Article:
I have encountered a number of people who confessed to me that they are really glad that we are into the Lenten season.

I was intrigued by their comments and I asked them why they are glad. Lent is truly a spiritual season, they said, and it seems that throughout the Lenten weeks, they are consciously aware of their relationship with God.

It’s not that other times of the liturgical year are not spiritual, but during Lent it’s as if the world around us is transformed. We are more aware that we are to be different than what the world expects from us.

We ask one another what we’ve given up for Lent, we remember to abstain from meat on Fridays and we fast on Ash Wednesday and Good Friday. We have a sense that we are preparing for something great. Perhaps it’s the penitential nature of the season.

Throughout most of the year we rarely mention “sin.” It’s not that we sin any less during those other times, but during Lent we are asked to examine our consciences, to see what prevents us from embracing the Lord in thought and action and to seek the sacrament of reconciliation.

We are confronted with the Temptations of Our Lord in the desert and the figures of the prodigal son and the adulterous woman. We wear ashes in the form of a cross which identifies our mortality and sinfulness.

Certain individuals will counter that we are also called to examine our consciences during Advent, but in reality we are so anxious to celebrate Christmas that we rarely give proper respect to the needed preparation time. Some even begin celebrating Christmas right after Halloween!

Lent takes us on a journey similar to that of the Israelites who wandered for 40 years in the desert. We accompany the disciples who journey with Christ to Jerusalem to embrace his suffering, crucifixion and death. We journey with the church through the liturgical moments, making our way to Passion Week, celebrating the great story of his love for us.

Lent comes from an Angelo Saxon word for spring “lencten.” When we examine the root, what comes to mind is that spring begins the preparation, the budding of what will become the full blossom achieved in summer. The days begin to lengthen, offering us the opportunity to pray, fast and do charitable works.

On Feb. 1, Pope Benedict XVI released what would be his final Lenten address as pope. Referring to the Year of Faith, the pope emphasized the indissoluble interrelation of faith and charity: “The Christian life consists in continuously scaling the mountain to meet God and then coming back down, bearing the love and strength drawn from him, so as to serve our brothers and sisters with God’s own love. In sacred Scripture, we see how the zeal of the apostles to proclaim the Gospel and awaken people’s faith is closely related to their charitable concern to be of service to the poor” (cf. Acts 6: 1-4).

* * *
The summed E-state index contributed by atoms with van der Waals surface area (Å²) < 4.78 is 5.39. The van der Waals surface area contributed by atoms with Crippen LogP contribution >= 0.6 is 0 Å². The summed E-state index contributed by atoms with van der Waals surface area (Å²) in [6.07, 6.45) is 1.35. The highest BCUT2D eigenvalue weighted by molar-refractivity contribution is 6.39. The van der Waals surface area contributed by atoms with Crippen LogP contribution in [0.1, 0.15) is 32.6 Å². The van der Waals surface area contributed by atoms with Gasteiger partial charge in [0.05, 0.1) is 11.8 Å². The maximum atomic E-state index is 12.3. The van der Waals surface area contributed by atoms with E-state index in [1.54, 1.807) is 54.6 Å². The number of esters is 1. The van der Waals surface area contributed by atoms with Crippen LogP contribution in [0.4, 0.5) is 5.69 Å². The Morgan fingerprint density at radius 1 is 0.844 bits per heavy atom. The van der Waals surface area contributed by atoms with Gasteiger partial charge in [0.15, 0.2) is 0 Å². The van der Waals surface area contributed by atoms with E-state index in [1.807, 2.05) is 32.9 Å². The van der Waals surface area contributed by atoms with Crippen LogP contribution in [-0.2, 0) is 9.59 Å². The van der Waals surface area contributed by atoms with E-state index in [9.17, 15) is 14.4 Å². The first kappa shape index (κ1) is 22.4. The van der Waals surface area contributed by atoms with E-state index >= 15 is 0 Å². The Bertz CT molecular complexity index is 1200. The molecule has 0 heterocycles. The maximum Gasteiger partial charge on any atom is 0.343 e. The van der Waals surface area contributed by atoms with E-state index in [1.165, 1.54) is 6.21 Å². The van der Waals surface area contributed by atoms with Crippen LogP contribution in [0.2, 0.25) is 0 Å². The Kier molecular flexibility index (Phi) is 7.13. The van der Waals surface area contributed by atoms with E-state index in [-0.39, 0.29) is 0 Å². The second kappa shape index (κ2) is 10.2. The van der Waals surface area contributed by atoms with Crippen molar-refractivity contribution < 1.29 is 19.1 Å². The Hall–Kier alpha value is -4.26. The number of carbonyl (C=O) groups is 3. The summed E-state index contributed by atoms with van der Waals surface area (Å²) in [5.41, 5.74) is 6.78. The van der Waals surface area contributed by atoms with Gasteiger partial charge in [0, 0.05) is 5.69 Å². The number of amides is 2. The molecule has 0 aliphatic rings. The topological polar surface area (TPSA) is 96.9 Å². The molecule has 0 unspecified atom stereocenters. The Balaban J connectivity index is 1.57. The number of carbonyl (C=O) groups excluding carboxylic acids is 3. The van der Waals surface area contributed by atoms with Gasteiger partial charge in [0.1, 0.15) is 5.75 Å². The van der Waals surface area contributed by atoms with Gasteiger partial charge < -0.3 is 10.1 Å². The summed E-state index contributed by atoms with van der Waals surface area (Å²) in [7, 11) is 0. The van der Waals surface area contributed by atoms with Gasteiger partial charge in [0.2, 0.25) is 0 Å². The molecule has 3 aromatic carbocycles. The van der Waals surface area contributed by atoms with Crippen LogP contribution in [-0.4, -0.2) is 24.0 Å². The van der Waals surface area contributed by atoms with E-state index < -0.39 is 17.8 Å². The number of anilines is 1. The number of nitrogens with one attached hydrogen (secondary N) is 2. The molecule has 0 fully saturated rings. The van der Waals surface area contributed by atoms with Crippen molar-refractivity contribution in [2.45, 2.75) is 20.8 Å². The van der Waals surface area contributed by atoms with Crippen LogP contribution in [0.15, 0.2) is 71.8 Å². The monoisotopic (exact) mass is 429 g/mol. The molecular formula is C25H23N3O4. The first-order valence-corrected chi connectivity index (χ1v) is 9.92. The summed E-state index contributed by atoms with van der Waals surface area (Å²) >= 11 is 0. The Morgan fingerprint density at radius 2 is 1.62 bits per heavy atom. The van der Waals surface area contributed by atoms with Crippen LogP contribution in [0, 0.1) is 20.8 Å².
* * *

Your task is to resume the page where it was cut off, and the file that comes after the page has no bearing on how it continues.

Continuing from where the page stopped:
He continued, “Sometimes we tend, in fact, to reduce the term charity to solidarity or simple humanitarian aid. It is important, however, to remember that the greatest work of charity is evangelization, which is the ‘ministry of the word.’ There is no action more beneficial – and therefore more charitable – toward one’s neighbor than to break the bread of the word of God, to share with him the good news of the Gospel, to introduce him to a relationship with God: Evangelization is the highest and most integral promotion of the human person.”

The consistent themes throughout his papacy have been faith and charity explicated masterfully through reason. Now, in his final Lenten address, he reminds us “faith is genuine only if crowned by charity.”

Perhaps in his wisdom, the Holy Father also understood the special spiritual time that Lent provides.

It is pure conjecture on my part, but maybe that is why he chose the beginning of Lent to make his surprising announcement of his resignation, a Lenten period that would see an interregnum ­– a time of vacancy, the period between papacies.

All sorts of speculation accompanies his decision. There are those that offer conspiracy theories, speaking of divisions and factions among church leaders. Some have offered that the pope was pressured to resign.

I believe Pope Benedict, being the “good shepherd,” knew that the faithful would be bombarded with outlandish speculations, intrigues and fears. The one way to alleviate the anxiety that surrounds such a decision is to focus our attention on prayer and the spiritual nature from which we draw our strength.

The day Pope Benedict XVI announced his resignation, Feb.11, was the feast of Our Lady of Lourdes, the World Day of the Sick. This was a day designated by Blessed John Paul II as “a special time of prayer and sharing of offering one’s suffering for the good of the church and of reminding us to see in our sick brother and sister the face of Christ who, by suffering, dying, and rising achieved the salvation of humankind.”

It is apparent to me that the pope either intentionally or unintentionally was offering his suffering for the good of the church, two days before Ash Wednesday and the beginning of Lent.

In this spiritual season of Lent, let us add one more petition, turning our attention to the church and the coming election of a new pope, confident that the Holy Spirit will enlighten the minds and hearts of our cardinals.